The Australian government has extended its support for the United Nations World Food Programme's (WFP) urban social protection scheme in Bangladesh.
The financial aid worth Tk12.6 crore is aimed at supporting the development and strengthening the urban safety nets in line with the National Social Security Strategy, said a press release.
Moreover, this will be used to develop an effective model for the Ministry of Women and Children Affairs (MoWCA) to scale up the major flagship Mother and Child Benefit Programme (MCBP) and roll out the Vulnerable Women Benefit (VWB) programme next year.
The social protection scheme will support 33,000 vulnerable women and enroll them in relevant government safety nets with the financial support from Australia and technical assistance from WFP.
This will also help MoWCA prioritise system strengthening and the expansion of these programmes to vulnerable urban areas, with the two government programmes aiming to permanently support 600,000 women.
"We are proud to support Bangladesh government in its efforts to reach people living in at-risk, low-income urban areas across the country. Such people are among the worst affected by the Covid-19 crisis," said Jeremy Bruer, Australia's High Commissioner in Bangladesh.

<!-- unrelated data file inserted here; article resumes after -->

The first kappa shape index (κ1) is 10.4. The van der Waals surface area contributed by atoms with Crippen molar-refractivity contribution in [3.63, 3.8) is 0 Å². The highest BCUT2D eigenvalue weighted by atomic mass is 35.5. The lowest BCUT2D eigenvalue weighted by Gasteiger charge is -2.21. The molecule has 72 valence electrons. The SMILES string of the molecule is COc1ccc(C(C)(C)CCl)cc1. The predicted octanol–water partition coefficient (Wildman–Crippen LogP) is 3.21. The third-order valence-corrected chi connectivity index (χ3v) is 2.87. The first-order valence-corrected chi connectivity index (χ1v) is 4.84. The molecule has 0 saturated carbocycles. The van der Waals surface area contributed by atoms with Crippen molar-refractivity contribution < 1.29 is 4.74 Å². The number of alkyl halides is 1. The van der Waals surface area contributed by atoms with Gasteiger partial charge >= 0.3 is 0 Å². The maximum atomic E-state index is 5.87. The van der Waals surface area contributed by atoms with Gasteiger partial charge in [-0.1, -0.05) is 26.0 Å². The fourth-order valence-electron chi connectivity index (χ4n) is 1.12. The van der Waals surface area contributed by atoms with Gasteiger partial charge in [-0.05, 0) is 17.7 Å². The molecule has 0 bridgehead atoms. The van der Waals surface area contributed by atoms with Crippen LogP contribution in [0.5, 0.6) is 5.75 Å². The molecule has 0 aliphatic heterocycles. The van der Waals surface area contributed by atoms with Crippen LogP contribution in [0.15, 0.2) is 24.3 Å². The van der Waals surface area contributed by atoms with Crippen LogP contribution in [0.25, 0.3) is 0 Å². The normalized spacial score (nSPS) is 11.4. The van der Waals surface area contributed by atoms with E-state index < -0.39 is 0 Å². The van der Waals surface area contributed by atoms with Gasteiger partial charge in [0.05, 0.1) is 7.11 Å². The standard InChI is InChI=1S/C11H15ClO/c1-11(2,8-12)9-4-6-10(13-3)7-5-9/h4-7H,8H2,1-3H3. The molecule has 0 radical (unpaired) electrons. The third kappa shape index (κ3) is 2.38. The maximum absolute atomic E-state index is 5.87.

"We believe WFP's strong partnership with MoWCA and its on-the-ground presence in Dhaka will help us reach the most vulnerable", added the High Commissioner.
"WFP is very grateful to Australia for supporting the expansion of government safety net programmes to urban areas" said Piet Vochten, WFP deputy country director, adding that "Australia has been historically valuable to our operations as they give us flexible funding, allowing us to immediately assist people in need, including refugees".
WFP provides technical assistance to the Government of Bangladesh for its design and delivery of new and existing national social protection systems, programmes and policies. This typically involves inputs to government policy, programme design, system improvement, implementation and evidence generation to promote nutrition-sensitive approaches to food security.